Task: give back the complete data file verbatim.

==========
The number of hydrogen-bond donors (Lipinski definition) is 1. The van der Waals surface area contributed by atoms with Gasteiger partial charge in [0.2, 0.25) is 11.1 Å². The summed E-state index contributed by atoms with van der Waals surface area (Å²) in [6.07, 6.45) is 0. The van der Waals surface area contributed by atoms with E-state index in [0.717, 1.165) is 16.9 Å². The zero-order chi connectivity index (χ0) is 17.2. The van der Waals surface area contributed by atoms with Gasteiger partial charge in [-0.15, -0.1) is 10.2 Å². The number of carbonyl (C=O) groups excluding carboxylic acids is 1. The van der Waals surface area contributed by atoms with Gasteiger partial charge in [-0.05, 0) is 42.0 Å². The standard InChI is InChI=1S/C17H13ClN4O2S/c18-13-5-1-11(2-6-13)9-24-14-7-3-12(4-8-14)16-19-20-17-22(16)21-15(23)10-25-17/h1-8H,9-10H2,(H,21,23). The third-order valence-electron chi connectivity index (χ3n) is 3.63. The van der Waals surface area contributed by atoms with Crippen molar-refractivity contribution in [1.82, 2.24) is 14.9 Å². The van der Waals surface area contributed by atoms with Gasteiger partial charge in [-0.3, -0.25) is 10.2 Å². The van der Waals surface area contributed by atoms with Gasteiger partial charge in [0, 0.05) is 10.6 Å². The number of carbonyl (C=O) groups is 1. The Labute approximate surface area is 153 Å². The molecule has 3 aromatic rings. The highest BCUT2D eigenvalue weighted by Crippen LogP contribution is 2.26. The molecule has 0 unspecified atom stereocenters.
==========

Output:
The number of hydrogen-bond donors (Lipinski definition) is 1. The van der Waals surface area contributed by atoms with Gasteiger partial charge in [0.2, 0.25) is 11.1 Å². The summed E-state index contributed by atoms with van der Waals surface area (Å²) in [6.07, 6.45) is 0. The van der Waals surface area contributed by atoms with E-state index in [0.717, 1.165) is 16.9 Å². The zero-order chi connectivity index (χ0) is 17.2. The van der Waals surface area contributed by atoms with Gasteiger partial charge in [-0.15, -0.1) is 10.2 Å². The number of carbonyl (C=O) groups excluding carboxylic acids is 1. The van der Waals surface area contributed by atoms with Gasteiger partial charge in [-0.05, 0) is 42.0 Å². The standard InChI is InChI=1S/C17H13ClN4O2S/c18-13-5-1-11(2-6-13)9-24-14-7-3-12(4-8-14)16-19-20-17-22(16)21-15(23)10-25-17/h1-8H,9-10H2,(H,21,23). The third-order valence-electron chi connectivity index (χ3n) is 3.63. The van der Waals surface area contributed by atoms with Crippen molar-refractivity contribution in [1.82, 2.24) is 14.9 Å². The van der Waals surface area contributed by atoms with Gasteiger partial charge in [-0.3, -0.25) is 10.2 Å². The van der Waals surface area contributed by atoms with Gasteiger partial charge in [0, 0.05) is 10.6 Å². The number of carbonyl (C=O) groups is 1. The Labute approximate surface area is 153 Å². The molecule has 3 aromatic rings. The highest BCUT2D eigenvalue weighted by Crippen LogP contribution is 2.26. The molecule has 0 unspecified atom stereocenters.